Avoiding plagiarism :Guideline 13: ‘Borderline’/unacceptable cases of text recycling

‘Borderline’/unacceptable cases of text recycling

Guideline 13: While there are some situations where text recycling is an acceptable practice, it may not be so in other situations. Authors are urged to adhere to the spirit of ethical writing and avoid reusing their own previously published text, unless it is done in a manner consistent with standard scholarly conventions (e.g., by using of quotations and proper paraphrasing). Recycling sections of a complex method section from a previously published paper. In writing methodology sections of empirical papers, one of the goals of authors is to provide all the necessary detail so that an independent researcher can replicate the study. Because these sections are often highly technical and can be laborious to write, authors of multiple papers using the same methodology will sometimes recycle text with little or no modification from a previously published paper and use it in a new paper. Technically, if an author were to adherence to the ‘implicit contract’ between reader and writer embodied in the concept of ethical writing and to the strict rules of proper scholarly conduct, s/he would need to put any verbatim text from the method section in quotation marks and appropriately paraphrase any other recycled text that is not placed in quotations. Curiously, such practice is seldom, if ever, followed in these instances. Instead, what seems to have become a routine practice for authors is to recycle, with some minor modifications, substantial portions of these sections (see Roig, 2002). Judging by instructions to authors in at least one journal, it appears that, in the past, some authors have not bothered to make even minor changes when they repeatedly recycle the same method section from article to article. For example, in a section titled “Avoidable errors in manuscripts” Biros (2000), editor-in-chief of Academic Emergency Medicine writes:

“Methods are reported that were not actually used. [This] most frequently occurs when an author has published similar methods previously and has devised a template for the methods which is used from paper to paper. Reproducing the template exactly is self-plagiarism and can be misleading if the template is not updated to reflect the current research project.” (p. 3).

In addition to constituting self-plagiarism, there is another reason why this practice may be problematic. Consider the following scenario: An author takes a substantial amount of text from one of her papers that had been published in a journal owned by one publisher and recycles that text in a paper that will now be published by a journal owned by a different publisher. In this situation, the author may be violating copyright rules. For example, Biros (2000) also cautions that:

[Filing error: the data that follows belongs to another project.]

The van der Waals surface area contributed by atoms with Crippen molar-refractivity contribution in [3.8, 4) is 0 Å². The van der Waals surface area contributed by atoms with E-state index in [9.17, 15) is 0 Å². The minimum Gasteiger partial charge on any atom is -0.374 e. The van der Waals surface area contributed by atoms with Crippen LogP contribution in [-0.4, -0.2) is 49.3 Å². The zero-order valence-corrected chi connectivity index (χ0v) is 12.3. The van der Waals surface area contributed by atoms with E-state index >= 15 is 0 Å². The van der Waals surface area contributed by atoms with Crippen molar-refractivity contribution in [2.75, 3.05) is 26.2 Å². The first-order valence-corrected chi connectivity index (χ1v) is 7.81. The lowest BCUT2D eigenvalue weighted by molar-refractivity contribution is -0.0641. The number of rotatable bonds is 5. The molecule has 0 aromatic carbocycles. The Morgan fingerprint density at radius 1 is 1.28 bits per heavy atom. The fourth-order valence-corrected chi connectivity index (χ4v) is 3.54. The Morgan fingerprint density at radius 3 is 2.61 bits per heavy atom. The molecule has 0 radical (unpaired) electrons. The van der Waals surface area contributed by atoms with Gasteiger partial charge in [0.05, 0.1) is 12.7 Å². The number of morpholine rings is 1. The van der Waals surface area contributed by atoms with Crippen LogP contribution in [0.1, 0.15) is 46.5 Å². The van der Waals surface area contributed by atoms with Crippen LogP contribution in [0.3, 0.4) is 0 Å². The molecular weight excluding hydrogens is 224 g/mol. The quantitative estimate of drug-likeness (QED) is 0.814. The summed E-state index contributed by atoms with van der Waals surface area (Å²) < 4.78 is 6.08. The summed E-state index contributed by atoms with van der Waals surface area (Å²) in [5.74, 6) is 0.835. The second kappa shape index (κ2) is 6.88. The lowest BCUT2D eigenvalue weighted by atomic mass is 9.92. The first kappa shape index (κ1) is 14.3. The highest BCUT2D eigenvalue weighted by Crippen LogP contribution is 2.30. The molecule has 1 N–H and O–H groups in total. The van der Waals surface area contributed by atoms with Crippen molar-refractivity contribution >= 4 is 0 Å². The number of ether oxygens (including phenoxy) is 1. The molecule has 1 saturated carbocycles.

“Many authors do not understand the implications of signing the copyright release form. In essence, this transfers ownership of the paper and all of its contents from the author to the publisher. Subsequent papers written by the same author therefore must be careful not to reproduce in any way material that has previously been published, even if it is written by them. Such copying constitutes self-plagiarism.” (p. 4).

Yet, another situation that may be problematic occurs when a member of one team of authors who wrote the original method section is not one of the authors who recycles that method section in a later publication. Here the potential for an accusation of plagiarism could easily develop. Substantial text recycling, as well as the other forms of self-plagiarism reviewed above, suggest at the very least a degree of intellectual laziness. At worst, these practices can result in serious consequences to the scholarly and scientific literature, to public health, and even to the perpetrator. Authors are well advised to carefully review the editorial guidelines of journals to which they submit their manuscripts, as well as their disciplines’ codes of ethics. More importantly, contributors to the literature need to be reminded that they are always held to the highest standards of ethical conduct. [an error occurred while processing this directive]